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Sashiko Embroidery Wins New Fans Stitch by Stitch

This is the pre-printed kit that Doenias gives her students alongside the finished product.


Native New Yorker Judy Doenias had no idea of the new world she would find during a visit to the Morikami Museum and Japanese Gardens in Florida.  Here this quiltmaker and designer first encountered the 350-year old Japanese decorative embroidery known as sashiko.  She relates her experience by saying, “It was a traditional design done in white stitching on plain indigo-dyed cloth, and I was immediately drawn to it.  I knew it was something I had to do!”

Sashiko was developed during the Edo Period (1603-1868) primarily in Japan’s northern regions, but it fell out of favor by the end of the era.  It has gone through various forms during its long history.  Sashiko was initially used to layer various fabrics together and to make coats for fisherman and firefighters, but currently it is used for items as diverse as wall hangings, bags, home goods and kimonos.  Traditionally it had a white and indigo color scheme, but these days you can find multi-colored thread and other backgrounds besides indigo.

Doenias fell in love with sashiko due to a chance encounter over a decade ago.


In terms of the technique itself, sashiko uses long, substantial needles with thick cotton thread to create geometric patterns against a solid, background fabric. It employs a running stitch which passes the needle over and under the fabric, in contrast to a stab stitch where the needle is “stabbed” into the front of the fabric, left there, and then pulled through from the other side.  In quilting the stitching goes through all the layers, but in sashiko it does not (You will often see quilts that incorporate sashiko in their top layer).  Another difference is that whereas in quilting the stitches and the spaces between them have to be the same size, in sashiko the stitches are larger and these spaces are smaller.

In sashiko, using a palm thimble you can bend the fabric over the needle
and just push it through with the thimble.

When Doenias returned to her workplace, The City Quilter, she introduced the idea of a sashiko class.  This was 13 years ago at around the time when the store opened, and the class is still going strong.  Doenias gives her students a pre-printed kit with a pattern on it, which shows you how to do the stitches.  Sashiko patterns always include the grid on which they are based, so you can figure out the stitching regardless of whether or not you can understand Japanese.  She also has them draft their own patterns in small sizes and then transfer them to fabric to practice stitching that way.  Some common sashiko designs include the “yabane” or arrow which resembles stairsteps, tortoise shells, hemp leaves, and other nature motifs and geometrical shapes.  It is something that strikes you as being inherently Japanese when you look at it.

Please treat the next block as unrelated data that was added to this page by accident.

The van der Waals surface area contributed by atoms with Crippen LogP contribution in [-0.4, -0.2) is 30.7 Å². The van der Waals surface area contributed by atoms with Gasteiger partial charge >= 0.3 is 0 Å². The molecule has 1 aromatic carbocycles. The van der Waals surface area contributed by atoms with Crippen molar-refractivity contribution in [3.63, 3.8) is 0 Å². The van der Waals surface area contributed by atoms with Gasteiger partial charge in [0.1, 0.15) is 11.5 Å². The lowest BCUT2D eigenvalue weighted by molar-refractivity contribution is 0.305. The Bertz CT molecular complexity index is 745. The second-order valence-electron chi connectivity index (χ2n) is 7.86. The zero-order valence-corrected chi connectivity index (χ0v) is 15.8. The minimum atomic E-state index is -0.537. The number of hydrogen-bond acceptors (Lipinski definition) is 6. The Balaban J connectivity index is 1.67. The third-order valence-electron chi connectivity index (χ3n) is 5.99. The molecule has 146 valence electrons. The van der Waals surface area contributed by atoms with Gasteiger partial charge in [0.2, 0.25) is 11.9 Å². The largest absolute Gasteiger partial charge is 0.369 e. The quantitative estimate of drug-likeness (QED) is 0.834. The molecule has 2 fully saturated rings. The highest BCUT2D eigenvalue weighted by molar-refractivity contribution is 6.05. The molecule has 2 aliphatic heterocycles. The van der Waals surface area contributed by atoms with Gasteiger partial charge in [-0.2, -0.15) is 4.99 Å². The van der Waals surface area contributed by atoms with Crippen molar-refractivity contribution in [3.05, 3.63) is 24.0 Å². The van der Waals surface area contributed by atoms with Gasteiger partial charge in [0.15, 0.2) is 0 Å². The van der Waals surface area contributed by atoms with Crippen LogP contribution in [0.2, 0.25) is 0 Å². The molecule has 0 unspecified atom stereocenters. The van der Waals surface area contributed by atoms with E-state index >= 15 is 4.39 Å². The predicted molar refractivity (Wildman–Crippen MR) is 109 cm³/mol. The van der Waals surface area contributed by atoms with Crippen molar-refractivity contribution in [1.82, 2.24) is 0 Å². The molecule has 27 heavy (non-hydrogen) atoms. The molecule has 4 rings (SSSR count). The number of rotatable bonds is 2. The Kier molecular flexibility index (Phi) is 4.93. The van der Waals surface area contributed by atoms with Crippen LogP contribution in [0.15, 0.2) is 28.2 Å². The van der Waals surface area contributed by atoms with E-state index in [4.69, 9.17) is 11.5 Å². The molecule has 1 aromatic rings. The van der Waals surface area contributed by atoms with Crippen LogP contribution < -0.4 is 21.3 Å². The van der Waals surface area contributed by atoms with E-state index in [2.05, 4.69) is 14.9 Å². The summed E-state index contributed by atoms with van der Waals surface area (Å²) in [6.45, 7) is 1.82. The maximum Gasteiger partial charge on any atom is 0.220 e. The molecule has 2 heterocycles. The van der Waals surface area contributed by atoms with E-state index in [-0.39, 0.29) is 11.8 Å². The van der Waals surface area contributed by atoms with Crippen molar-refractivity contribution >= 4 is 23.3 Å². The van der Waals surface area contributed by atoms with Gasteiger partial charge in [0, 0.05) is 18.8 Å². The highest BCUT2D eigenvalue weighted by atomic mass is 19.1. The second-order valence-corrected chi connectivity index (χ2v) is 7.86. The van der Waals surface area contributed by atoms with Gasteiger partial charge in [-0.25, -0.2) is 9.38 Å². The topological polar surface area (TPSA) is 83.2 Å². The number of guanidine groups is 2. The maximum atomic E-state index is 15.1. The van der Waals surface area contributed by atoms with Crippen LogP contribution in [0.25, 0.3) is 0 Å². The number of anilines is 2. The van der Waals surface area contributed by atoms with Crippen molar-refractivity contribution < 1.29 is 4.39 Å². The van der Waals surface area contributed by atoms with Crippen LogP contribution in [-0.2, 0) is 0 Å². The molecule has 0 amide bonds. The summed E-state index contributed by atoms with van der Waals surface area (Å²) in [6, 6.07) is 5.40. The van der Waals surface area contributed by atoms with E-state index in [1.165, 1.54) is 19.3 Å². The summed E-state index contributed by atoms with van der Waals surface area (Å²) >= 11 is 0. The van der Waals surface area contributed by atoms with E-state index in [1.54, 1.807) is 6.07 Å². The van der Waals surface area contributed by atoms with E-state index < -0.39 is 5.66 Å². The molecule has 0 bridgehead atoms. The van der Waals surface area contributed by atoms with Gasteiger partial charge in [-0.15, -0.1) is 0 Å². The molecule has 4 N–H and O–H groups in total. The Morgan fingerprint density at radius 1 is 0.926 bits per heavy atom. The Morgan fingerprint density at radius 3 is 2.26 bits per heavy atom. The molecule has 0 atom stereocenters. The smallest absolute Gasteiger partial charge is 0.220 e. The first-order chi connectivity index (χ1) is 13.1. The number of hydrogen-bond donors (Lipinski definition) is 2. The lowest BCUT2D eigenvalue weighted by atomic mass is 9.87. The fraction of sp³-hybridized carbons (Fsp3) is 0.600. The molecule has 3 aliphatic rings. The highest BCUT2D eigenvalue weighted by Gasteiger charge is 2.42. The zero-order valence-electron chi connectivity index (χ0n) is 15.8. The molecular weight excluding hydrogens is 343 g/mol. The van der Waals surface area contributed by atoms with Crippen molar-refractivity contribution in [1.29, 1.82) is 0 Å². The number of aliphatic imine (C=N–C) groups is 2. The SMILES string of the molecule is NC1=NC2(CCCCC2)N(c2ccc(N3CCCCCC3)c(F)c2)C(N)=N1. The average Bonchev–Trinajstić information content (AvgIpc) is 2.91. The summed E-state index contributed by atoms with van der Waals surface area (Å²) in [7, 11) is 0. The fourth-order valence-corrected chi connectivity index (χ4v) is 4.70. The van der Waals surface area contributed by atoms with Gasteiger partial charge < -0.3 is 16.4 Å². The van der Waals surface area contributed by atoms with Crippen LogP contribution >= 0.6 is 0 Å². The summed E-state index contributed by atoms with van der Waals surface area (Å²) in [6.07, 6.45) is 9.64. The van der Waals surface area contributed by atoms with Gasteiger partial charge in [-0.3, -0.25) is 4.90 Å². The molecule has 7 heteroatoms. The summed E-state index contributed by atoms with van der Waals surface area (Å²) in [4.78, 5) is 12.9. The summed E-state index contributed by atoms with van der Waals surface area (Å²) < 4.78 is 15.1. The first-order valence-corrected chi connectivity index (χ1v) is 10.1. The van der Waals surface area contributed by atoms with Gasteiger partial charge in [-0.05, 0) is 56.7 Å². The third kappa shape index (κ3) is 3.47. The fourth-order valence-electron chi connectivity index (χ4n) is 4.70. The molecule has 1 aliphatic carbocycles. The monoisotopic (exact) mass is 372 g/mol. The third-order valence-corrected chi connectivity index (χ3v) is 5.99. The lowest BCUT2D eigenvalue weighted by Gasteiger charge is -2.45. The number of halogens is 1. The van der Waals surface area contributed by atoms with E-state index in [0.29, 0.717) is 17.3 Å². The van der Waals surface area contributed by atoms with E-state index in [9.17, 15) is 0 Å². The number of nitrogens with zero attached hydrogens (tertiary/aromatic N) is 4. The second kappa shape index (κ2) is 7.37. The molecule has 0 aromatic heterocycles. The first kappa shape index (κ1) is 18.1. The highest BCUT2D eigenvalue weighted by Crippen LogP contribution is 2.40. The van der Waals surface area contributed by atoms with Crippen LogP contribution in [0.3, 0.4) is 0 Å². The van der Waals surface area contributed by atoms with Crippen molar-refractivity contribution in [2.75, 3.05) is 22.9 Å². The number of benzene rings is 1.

“Sashiko leaves an impression, and students take to it right away,” Doenias explains.  “Some join because they like Japanese things, and others love sashiko for its serenity and simplicity.”  But this is not the only reason for its appeal.  According to Doenias, sashiko is something that anyone can do because you don’t need experience to be good at it.  She says, “Sashiko is a very simple sewing technique, but the results are beautiful.  After finishing the class, students always come back to show me the bags and pillows they have made.”  In Japan, some places like Takayama still specialize in sashiko, but it is somewhat of a dying art in its home country.  Thanks to the passion of teachers like Doenias, hopefully this important part of Japanese culture can be kept alive.

Traditionally sashiko had a white and indigo color scheme,
but currently you can find a variety of multi-colored thread.

—— Reported by Stacy Smith

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The City Quilter

Located in Manhattan’s Chelsea district, The City Quilter specializes in fabric for urban quilters and sewers, and offers more than 150 quilting and sewing classes.  Recently having expanded the space, they now carry about 4,000 bolts of fabric in the 4,000 square foot store.  The next Sashiko class will be offered on March 23 from 12-3pm and 5-8pm.  The class fee is $ 40.

133 W. 25th St., (bet. 6th & 7th Aves.)
New York, NY 10001
TEL: 212-807-0390 / www.cityquilter.com